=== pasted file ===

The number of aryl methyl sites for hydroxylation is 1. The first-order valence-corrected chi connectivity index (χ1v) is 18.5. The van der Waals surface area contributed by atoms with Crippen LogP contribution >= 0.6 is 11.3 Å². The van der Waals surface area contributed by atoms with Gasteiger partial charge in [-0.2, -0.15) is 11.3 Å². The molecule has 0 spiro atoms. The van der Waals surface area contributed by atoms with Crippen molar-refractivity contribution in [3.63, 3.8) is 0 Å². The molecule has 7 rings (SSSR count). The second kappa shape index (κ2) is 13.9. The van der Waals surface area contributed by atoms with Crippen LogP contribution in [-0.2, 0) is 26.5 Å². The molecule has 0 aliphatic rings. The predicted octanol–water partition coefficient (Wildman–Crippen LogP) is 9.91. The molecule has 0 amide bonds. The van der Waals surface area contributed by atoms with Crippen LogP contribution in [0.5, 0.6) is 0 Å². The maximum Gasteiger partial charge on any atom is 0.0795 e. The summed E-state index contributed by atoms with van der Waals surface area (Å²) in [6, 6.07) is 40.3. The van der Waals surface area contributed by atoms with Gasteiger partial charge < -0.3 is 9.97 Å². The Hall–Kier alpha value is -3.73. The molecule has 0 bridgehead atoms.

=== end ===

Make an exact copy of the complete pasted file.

The number of aryl methyl sites for hydroxylation is 1. The first-order valence-corrected chi connectivity index (χ1v) is 18.5. The van der Waals surface area contributed by atoms with Crippen LogP contribution >= 0.6 is 11.3 Å². The van der Waals surface area contributed by atoms with Gasteiger partial charge in [-0.2, -0.15) is 11.3 Å². The molecule has 0 spiro atoms. The van der Waals surface area contributed by atoms with Crippen molar-refractivity contribution in [3.63, 3.8) is 0 Å². The molecule has 7 rings (SSSR count). The second kappa shape index (κ2) is 13.9. The van der Waals surface area contributed by atoms with Crippen LogP contribution in [-0.2, 0) is 26.5 Å². The molecule has 0 aliphatic rings. The predicted octanol–water partition coefficient (Wildman–Crippen LogP) is 9.91. The molecule has 0 amide bonds. The van der Waals surface area contributed by atoms with Crippen LogP contribution in [0.5, 0.6) is 0 Å². The maximum Gasteiger partial charge on any atom is 0.0795 e. The summed E-state index contributed by atoms with van der Waals surface area (Å²) in [6, 6.07) is 40.3. The van der Waals surface area contributed by atoms with Gasteiger partial charge < -0.3 is 9.97 Å². The Hall–Kier alpha value is -3.73. The molecule has 0 bridgehead atoms.